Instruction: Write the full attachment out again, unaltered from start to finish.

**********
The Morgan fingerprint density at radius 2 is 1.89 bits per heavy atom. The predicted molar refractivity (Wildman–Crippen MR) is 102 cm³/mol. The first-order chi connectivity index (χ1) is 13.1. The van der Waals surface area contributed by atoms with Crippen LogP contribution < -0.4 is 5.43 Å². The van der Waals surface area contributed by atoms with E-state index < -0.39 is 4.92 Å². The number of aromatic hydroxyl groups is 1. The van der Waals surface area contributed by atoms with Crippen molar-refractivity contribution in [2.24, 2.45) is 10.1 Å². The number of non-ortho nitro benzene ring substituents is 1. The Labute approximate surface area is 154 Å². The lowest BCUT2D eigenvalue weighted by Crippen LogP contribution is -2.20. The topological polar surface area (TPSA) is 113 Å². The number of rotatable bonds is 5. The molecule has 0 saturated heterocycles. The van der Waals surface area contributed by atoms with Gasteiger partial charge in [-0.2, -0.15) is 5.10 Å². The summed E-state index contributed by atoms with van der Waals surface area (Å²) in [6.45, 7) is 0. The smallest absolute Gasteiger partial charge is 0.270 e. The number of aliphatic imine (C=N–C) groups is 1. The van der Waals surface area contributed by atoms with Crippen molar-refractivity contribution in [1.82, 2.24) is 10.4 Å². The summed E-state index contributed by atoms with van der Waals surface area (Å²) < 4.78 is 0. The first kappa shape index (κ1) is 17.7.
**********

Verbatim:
The Morgan fingerprint density at radius 2 is 1.89 bits per heavy atom. The predicted molar refractivity (Wildman–Crippen MR) is 102 cm³/mol. The first-order chi connectivity index (χ1) is 13.1. The van der Waals surface area contributed by atoms with Crippen LogP contribution < -0.4 is 5.43 Å². The van der Waals surface area contributed by atoms with E-state index < -0.39 is 4.92 Å². The number of aromatic hydroxyl groups is 1. The van der Waals surface area contributed by atoms with Crippen molar-refractivity contribution in [2.24, 2.45) is 10.1 Å². The number of non-ortho nitro benzene ring substituents is 1. The Labute approximate surface area is 154 Å². The lowest BCUT2D eigenvalue weighted by Crippen LogP contribution is -2.20. The topological polar surface area (TPSA) is 113 Å². The number of rotatable bonds is 5. The molecule has 0 saturated heterocycles. The van der Waals surface area contributed by atoms with Gasteiger partial charge in [-0.2, -0.15) is 5.10 Å². The summed E-state index contributed by atoms with van der Waals surface area (Å²) in [6.45, 7) is 0. The smallest absolute Gasteiger partial charge is 0.270 e. The number of aliphatic imine (C=N–C) groups is 1. The van der Waals surface area contributed by atoms with Crippen molar-refractivity contribution in [1.82, 2.24) is 10.4 Å². The summed E-state index contributed by atoms with van der Waals surface area (Å²) < 4.78 is 0. The first kappa shape index (κ1) is 17.7.